Yes, heading into the backcountry solo is inherently more dangerous. If you get injured, sick, or even lost, there’s no one around to help you. But, with a few simple precautions, you can minimize those risks and help put the minds of your loved ones back at home more at ease. We should always be cognizant of living to hunt another day.
This should be part of your kit whether you’re solo or with 24 other people, but you obviously need to carry a complete first aid kit, and know how to use it. Aside from basic bandages and antiseptic, I always make sure I have some butterfly strips to hold a really nasty cut together and an ace bandage, or some sort of wrap, for a serious joint injury or even making a splint. Also, there will be plenty of options to care for my feet as I’m counting on them to get me back to the truck.
The one other addition that I think is often overlooked is a tourniquet. We head into the field with arrows, bullets, and razor-sharp knives, so the risk of sustaining a severe cut or wound is very real. Having a way to stop the bleeding in such an emergency could very literally be the difference between life or death. So, pick one up, and make sure you’ve researched and practiced how to use it.
While cellular networks seem to be getting better every day, there’s also no excuse anymore for not having a guaranteed way to get in touch with someone if you need to. If you’re heading into an area with no cell coverage, it’s worth the investment to get some sort of satellite communication device. The Garmin inReach is the industry standard in this area, but there are several other viable options as well. As long as you can get a hold of someone in case of emergency, you’ll head into the backcountry with so much more confidence. Side-note: that little device can also be a total marriage-saver if you have a spouse who tends to assume the worst when he/she hasn’t heard from you in a while.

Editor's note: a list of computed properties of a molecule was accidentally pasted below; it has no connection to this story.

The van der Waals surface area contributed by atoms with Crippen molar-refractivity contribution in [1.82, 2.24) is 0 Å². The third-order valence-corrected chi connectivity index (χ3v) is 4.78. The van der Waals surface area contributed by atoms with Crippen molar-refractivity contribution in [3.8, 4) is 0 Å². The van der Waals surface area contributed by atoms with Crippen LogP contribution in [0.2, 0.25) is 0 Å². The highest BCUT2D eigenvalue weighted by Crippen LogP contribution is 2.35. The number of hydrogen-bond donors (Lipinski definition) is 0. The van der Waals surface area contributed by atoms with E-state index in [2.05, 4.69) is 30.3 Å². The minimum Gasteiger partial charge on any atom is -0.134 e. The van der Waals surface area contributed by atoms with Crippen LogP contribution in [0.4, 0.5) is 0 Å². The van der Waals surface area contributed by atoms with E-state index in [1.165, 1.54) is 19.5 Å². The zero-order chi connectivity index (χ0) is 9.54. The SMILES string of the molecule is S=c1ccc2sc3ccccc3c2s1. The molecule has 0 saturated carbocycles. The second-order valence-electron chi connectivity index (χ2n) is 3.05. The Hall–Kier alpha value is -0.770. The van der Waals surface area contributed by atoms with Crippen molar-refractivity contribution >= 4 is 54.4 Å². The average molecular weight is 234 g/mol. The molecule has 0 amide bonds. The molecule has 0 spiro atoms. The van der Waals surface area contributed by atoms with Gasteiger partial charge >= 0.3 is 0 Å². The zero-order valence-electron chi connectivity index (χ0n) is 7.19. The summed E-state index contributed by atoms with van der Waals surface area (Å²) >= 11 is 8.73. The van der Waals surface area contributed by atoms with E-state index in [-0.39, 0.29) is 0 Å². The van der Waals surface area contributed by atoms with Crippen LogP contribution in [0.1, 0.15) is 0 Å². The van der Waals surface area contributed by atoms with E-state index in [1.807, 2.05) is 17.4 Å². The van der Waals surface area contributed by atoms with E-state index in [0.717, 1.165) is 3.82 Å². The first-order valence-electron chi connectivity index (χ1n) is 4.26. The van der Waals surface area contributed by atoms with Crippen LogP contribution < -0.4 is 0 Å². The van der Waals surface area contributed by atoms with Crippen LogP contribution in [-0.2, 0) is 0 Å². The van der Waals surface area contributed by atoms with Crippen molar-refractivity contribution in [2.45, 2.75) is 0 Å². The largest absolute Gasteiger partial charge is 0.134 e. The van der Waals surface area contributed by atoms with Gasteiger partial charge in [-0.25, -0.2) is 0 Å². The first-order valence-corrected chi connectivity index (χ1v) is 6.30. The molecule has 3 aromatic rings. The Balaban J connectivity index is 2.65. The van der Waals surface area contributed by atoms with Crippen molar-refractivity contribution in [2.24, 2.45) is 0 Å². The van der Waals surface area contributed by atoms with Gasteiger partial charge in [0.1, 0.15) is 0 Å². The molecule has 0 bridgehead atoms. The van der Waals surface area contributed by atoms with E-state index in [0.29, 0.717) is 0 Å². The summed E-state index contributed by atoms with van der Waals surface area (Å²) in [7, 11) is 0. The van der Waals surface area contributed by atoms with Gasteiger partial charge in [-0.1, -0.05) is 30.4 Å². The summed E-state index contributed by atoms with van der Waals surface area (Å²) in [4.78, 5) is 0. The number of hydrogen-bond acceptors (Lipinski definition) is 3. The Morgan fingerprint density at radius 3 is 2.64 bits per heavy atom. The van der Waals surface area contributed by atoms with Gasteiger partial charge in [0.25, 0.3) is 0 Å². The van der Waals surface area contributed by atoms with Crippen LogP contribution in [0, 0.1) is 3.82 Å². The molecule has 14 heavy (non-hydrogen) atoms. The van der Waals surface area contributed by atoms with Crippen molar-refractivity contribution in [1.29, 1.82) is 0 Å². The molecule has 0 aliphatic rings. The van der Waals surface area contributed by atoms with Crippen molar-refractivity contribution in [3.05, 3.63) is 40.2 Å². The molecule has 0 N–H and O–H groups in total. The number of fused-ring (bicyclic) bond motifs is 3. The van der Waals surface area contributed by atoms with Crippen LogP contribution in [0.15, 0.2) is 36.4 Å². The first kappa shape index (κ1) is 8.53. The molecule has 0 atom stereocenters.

Dealing With Fear
I don’t care how many nights you’ve spent sleeping in the wilderness with your hunting buddies, the first time you find yourself completely alone in the backcountry overnight is a pretty intense wake-up-call. I’ve had more than a few people reach out to me over the years with a similar story: They got all excited about solo hunting, packed a mile or two into the backcountry, and as night fell, they tried to settle in to sleep. Keyword is "tried." The anxiety overtook them and they found themselves packing by headlamp back to the truck.
Because of that potential, one of the first pieces of advice I give to any new solo hunter/backpacker is to head back far enough that you have to stay. My first solo trip I chose to hike seven miles into the backcountry, and despite my terror as night fell over the mountains and scary mystery noises were starting to surround me, toughing it out all night actually seemed less frightening than hiking out seven miles in the dark. In retrospect, seven is probably way more than what’s needed, but I’d recommend heading in somewhere around 3-5 miles. Once dawn starts to wash over the hills the next morning, you’ll realize that it wasn’t so bad, nothing crazy happened, and you’ll already be building more confidence for your next trip.
Processing an animal alone is a different experience than with someone else. You don’t realize how much the “hey, hold this leg for me” tactic really helps until there’s no one there to hold that leg. So, if you’re heading out solo, make sure you add some paracord to your kill kit. Not only will this help when it comes to hanging meat, but you can now make a nearby tree your hunting buddy who will hold that uncooperative leg by tying it off while you’re working on it.